[This entry originally appeared on Clare Lynch’s blog, goodcopybadcopy]
The page below looks nice enough, doesn’t it? But read the text closely and you’ll see it’s a great example of how not to talk to your customers.
Here are the comments I feel like writing in the box.
Phew! I couldn’t find you on Twitter so I’m using this website to talk to you. It took me a while to find, actually, because I started off going to the website where I do all of my shopping. Luckily, my daughter, who works in something called “communications” told me to try something called your “corporate” website. I’ve no idea what that means but I followed her advice. When I got to this site, I just happened to click on the “Talking Tesco” button and, well, here I am!
I’m glad that you believe passionately that customers have benefited in so many ways from the intense competitive rivalry in this industry.
I’m also glad that you know from the feedback you get on a daily basis that many customers like the products, prices and service in your stores. It’s great, too, to know that customers also tell you when you don’t get it right – but you do listen and respond to concerns.
So thank you for asking me for my views!
It’s great that this is my chance to have my voice heard because I wanted to have a word with someone about your new range of ready meals. Sorry, I was talking about ready meals – why are you banging on at me about some Commission?
Oh, I see, it’s something called the Competition Commission. Who are they, then? Apparently my email will go direct to them too – do they make ready meals? And do they capitalize their name or not?
Oh, don’t worry, I’ve just spotted the “Contact Customer Services” button at the bottom of the page. I’ll email them and hopefully they’ll get back to me in a week or two.
In the meantime, I’ve also just spotted the link marked “Listening” at the top of the page, so I’m going to take a closer look at that page, which is all about how your success is based on listening to your customers. I’m looking forward to reading all 1,017 words about how your strategy of listening and responding has been successful.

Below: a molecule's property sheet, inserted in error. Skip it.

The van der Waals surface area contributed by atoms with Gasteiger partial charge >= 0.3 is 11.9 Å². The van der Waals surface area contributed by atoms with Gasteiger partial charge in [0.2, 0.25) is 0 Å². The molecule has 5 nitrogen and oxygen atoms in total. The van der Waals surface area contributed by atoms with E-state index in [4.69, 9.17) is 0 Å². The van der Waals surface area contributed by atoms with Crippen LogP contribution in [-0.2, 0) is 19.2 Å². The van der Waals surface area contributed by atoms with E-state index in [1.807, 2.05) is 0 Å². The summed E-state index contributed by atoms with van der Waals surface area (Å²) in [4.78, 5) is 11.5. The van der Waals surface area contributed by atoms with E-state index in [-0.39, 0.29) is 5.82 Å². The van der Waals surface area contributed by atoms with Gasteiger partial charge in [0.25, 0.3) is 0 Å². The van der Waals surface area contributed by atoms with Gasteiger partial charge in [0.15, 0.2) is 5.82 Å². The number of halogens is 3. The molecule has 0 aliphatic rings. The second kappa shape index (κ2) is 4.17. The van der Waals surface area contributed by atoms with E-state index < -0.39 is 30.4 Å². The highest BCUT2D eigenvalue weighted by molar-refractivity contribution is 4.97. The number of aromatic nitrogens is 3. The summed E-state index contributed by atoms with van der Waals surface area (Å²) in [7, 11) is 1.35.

A loyal Tesco customer
p.s. Elsewhere, your website kept offering to help me find the content I need. What does this mean? Content of what?
Or I might just spell it out to them by saying the following:
- You want customers to get in touch with you, do you? Then for gawd’s sake make it easy for them. Your average shopper doesn’t even know that you’ve got a corporate website. This stuff should be on your main retail page.
- If you really care about people’s views, ask for them straight up. Don’t make them plough through two paragraphs of self-referential waffle telling them what to think. There are six examples of the first person plural pronoun in those first two paragraphs. You should be ashamed of yourselves.
- If you’re trying to gather feedback specifically for the Competition Commission, then label the page as such first – and explain what it’s all about. Don’t hit your reader with this bemusing bombshell out of the blue and only after you’ve made them plough through those two paragraphs of self-referential waffle.
- Telling people how much you listen to them is not the same as listening to them. Save the chest-beating about your successful listening for your internal comms, OK?
- The word “content” means nothing to people outside the communications industry. Please use “information” when talking to customers.